On Feb 7, 2013, Menk from Darling Downs Australia wrote:
Hmmm, most of the photos posted under this name are incorrect. Many of them are garden cultivars of P. umbraticola for instance. One is probably P. cryptopetala. I guess one of the drawbacks with Dave's Garden is the frequency of incorrectly labelled photographs. :-(
On Jan 9, 2011, sunkissed from Winter Springs, FL (Zone 9b) wrote:
I just love this colorful plant. It is about the only plant that will grow well in my sunny flower box that relies on hand watering or rain...very drought tolerant and selfseeds. I have even put the leaves in my salads and they have a nice taste to them, it is very high in vitamins A, B1 and C .
My only complaint is the flowers only stay out half the day and then close up, wish they'd stay out as long as the sun does. They can't tolerate too much water, the ones I have that get overhead irrigation eventually get leggy and rot at the soil base. Grow great in sunny neglected areas of sandy soil and seems to be the area that self seeds. Will not tolerate temperatures below 35.
On Dec 7, 2010, eclayne from East Longmeadow, MA (Zone 5b) wrote:
Portulaca oleracea, Purslane or Glistritha, pronounced ghlee-STREE-thah (hard "th" sound) has been used in Greek cooking for millenia. Try Googling Purslane + Greek. Pliny advised wearing the plant as an amulet to expel all evil due to its healing properties. My Aunt, born on Crete, called it (and seemingly half of the other yard weeds) Horta. I called it rabbit food. Today I "encourage", allow! it to grow amongst the callas and EEars and get a great salad add-in free.
once i learned how nutritious this plant is, i stopped weeding it. thus it becomes a living mulch under most of my vegetables, and grows more upright in the shade to allow easier harvesting. this seems to have no ill effects on tomatoes, peppers, squash, or sweet potatoes. i've frozen it for winter soups, or add it as a thickener in tomato sauces without any added flavor. maam in zone 6, ct.
On Feb 18, 2008, Malus2006 from Coon Rapids, MN (Zone 4a) wrote:
I consider this weed on the 10 worst weed for me. They loves to appear where there are sun in my yard and anywhere there are a little exposured soil. Carpetweed is also a co- conspiracy weed that grows along with Weedy Purslane.
On Feb 17, 2008, Yorkerjenny from Syracuse, NY wrote:
What a wonderful suprise it was when I saw for the first time on backyard! It's one of my favorite vegetables ever. They are so delicious, I mix them with hybrid purslane when I cook. Last year I collected their seeds. They are very easy to grow, actually just throw the seeds to soil, little bit water, then forget it. They continuously grow. Their branches parallel to ground, leaves dark green and small, steams are purple, flowers are small yellow. Evening time flowers close, in the mornings open again. In the tip of the leaves there are few green capsules. the top half drops and many very thinny black seeds drop to ground and grow. If you see them as weed, you better get rid of them before those capsules open. Otherwise, you'll have many more. And wind will spread them easily.
I saw them in Syracuse NY (a city close to Canada border) and in Fort Myers FL. They are good for spring or fall, they can't handle very hot sunny days. They melt if you give too much water or in very rainy climate.
They cross very easily if you grow hybrid purslane. The result is upright purslane, with purple steam and lighter green leaves.
For me, wild purslane is a lot more tastier than hybrid purslane. More sour and intense taste. Eventually they are heirloom!!! It's one of the free foods from garden.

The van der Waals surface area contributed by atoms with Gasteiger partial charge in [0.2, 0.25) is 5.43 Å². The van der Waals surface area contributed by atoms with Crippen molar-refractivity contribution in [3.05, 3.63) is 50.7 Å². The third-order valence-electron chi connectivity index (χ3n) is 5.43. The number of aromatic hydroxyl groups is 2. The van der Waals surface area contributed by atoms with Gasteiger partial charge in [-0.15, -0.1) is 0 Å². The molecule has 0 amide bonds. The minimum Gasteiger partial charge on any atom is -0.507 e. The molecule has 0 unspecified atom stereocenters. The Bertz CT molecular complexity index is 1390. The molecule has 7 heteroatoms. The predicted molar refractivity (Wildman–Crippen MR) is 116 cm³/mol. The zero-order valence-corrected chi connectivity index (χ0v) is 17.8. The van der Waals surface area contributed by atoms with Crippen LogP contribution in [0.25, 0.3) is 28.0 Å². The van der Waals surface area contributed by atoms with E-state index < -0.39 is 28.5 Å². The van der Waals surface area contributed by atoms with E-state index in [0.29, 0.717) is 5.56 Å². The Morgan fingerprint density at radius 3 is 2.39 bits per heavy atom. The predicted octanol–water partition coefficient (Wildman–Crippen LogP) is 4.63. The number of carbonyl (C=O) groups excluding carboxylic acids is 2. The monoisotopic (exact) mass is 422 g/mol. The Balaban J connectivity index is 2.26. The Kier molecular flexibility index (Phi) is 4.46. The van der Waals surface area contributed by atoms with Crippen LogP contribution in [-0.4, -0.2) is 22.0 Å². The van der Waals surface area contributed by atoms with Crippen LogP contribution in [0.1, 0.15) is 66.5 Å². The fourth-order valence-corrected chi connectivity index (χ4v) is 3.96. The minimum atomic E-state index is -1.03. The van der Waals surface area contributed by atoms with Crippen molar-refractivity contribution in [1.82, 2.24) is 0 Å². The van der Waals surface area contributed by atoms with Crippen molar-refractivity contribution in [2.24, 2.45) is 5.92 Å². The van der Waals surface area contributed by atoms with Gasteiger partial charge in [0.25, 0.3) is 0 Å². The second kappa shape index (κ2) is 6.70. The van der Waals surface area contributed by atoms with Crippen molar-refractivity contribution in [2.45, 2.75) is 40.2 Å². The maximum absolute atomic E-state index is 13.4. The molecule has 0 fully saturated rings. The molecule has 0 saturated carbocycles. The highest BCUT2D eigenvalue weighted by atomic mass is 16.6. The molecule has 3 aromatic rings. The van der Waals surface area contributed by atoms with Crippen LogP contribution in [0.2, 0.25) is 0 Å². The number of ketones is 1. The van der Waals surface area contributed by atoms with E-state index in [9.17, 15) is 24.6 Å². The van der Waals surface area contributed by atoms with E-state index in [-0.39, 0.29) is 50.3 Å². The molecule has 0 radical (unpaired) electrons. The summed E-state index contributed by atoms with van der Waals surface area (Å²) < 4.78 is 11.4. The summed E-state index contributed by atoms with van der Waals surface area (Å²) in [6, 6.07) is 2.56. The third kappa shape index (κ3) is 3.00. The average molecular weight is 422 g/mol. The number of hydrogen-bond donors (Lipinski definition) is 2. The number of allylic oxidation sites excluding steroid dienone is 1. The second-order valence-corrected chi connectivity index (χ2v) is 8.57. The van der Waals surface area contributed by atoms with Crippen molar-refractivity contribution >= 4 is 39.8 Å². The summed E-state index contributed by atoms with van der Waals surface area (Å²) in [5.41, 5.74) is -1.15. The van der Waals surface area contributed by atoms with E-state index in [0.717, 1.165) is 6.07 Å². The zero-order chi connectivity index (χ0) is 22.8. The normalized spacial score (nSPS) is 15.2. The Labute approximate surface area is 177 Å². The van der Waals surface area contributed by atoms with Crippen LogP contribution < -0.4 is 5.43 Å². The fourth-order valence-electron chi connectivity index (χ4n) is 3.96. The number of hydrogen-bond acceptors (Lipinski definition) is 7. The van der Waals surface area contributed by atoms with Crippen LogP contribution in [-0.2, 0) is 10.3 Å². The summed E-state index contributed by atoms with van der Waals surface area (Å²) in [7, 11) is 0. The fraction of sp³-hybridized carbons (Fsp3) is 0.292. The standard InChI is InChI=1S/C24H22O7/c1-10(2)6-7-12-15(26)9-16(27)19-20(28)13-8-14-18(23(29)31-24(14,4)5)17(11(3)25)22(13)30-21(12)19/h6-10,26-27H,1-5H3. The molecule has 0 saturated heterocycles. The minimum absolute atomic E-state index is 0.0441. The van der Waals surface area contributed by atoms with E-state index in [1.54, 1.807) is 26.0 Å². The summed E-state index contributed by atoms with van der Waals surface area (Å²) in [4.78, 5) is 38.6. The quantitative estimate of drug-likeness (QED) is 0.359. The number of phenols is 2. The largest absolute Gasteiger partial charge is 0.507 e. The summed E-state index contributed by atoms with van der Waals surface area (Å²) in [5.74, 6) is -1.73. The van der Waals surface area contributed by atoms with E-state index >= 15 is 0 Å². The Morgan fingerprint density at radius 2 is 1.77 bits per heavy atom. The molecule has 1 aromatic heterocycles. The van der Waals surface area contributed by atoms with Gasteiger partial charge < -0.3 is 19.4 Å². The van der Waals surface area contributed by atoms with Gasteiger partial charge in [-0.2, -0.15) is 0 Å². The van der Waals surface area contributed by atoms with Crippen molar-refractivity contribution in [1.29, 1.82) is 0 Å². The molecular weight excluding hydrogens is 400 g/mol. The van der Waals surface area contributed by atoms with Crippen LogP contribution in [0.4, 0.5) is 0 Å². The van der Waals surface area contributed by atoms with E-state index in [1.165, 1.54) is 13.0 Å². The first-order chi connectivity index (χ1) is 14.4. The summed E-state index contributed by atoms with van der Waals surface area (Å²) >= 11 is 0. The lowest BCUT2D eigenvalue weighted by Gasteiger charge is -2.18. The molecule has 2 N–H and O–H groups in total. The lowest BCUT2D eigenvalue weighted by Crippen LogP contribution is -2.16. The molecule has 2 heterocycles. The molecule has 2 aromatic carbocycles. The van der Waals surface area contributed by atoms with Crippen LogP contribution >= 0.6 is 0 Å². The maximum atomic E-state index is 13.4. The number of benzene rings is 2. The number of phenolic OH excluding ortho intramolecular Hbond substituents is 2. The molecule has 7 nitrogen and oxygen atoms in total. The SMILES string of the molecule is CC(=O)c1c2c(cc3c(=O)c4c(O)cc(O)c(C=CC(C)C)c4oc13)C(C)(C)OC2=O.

the tender tip of purslanes
some olive oil
1 glove crush garlic (optional)
I think this recipe from Bulgaria.
1 pound purslane
1/4 pound ground beef
1 med onion
2 paste tomato or 1 tablespoon tomato paste
3 sunflower oil or canola oil
2 tablespoon short rice
Put chopped ground beef, chopped onion and oil to a pan. When ground beef turns to brown, add chopped purslane, diced tomato or tomato paste, rice, salt, and water. Try to slow cook and add water as much less as possible.
Beside, it's so delicious, it's said also cholestrol reducer. It's said it has very high level omega 3.
On Jun 25, 2006, Sherlock_Holmes from Millersburg, PA (Zone 6a) wrote:
In added support of this plant that many people unfortunately classify as a garden pest, though not among most of the people of this group, I wanted to leave the following narrative from The Encyclopedia of Edible Plants of North America by Francois Couplan, Ph.D.
"Portulaca oleracea, originally from the tropical and subtropical regions of the Old World, is a common weed in North America. It has been used as a vegetable for over 2,000 years in India and Persia. Purslane is cultivated as a salad plant or potherb in Asia, Europe, and South America.
Leaves and stems are fleshy and slightly acid. They are edible raw, preferably mixed with other greens because of their mucilaginous texture. The plant can be used as a thickener for soups and stews. It is excellent in omelettes and can also be pickled.
Purslane contains vitamins A, B, and C, minerals (much iron), and mucilage. It is emollient, depurative, diuretic, and refrigerant.
The tiny seeds have often been used as food either cooked whole or ground into a meal. They can be gathered by picking the plant before maturity and letting it dry out on a baking sheet for a week or so. The capsules ripen, and the seeds can be extracted by threshing and winnowing.
Other species are eaten in Asia, Australia, Polynesia, and South America."
On Feb 9, 2006, Joan from Belfield, ND (Zone 4a) wrote:
I have the wild kind growing everywhere, and reseeds all over the place. It's one of my worst weeds. It's easy enough to pull, but there's so much of it every year. I think the seeds blow in from the neighboring pastures and fields.
On Jun 4, 2005, woodspirit1 from Lake Toxaway, NC (Zone 7a) wrote:
I have not grown this plant but my sister-in-law has and she lives nearby. We live in a very rainy area but plant them with excellent drainage and they do great even here. Hers are in concrete urns setting atop some walled stairs in full sun (when we have it).
On Oct 12, 2004, FranciscoSantos from Brasília Brazil wrote:
The plants in these pictures are not the true wild portulaca, they are the cultivated form of Portulaca oleracea. The wild form has smaller, less ornamental flowers(yellow), and spatulate leaves. It also takes a somewhat radiating habit as it sends shoots( quite ornamental) and growing it requires attention as its inumerous seeds dispese and grow everywhere if you don't control it.
On May 11, 2004, easter794 from Seffner, FL wrote:
I love this little plant but the squirrels love it too. They eat it all up. Very easy to grow. Little to no care. Easy to root, just pluck a piece off and stick it in the dirt. I have a new variety that is just lovely. All Aglow in Florida.
On Apr 13, 2004, Lanan from Hawkinsville, GA (Zone 8b) wrote:
Wonderful plant that does NOT need lots of water. Will grow in places nothing else will grow. Beautiful and will fill out quickly. Can just pinch off a stem and stick in the ground to root. MUCH prettier and fuller than the thin leaf portulaca. Needs lots of sun to bloom well but will grow in shade. GREAT ground cover or use in a hanging basket. I even grew it out of a hole in a tree!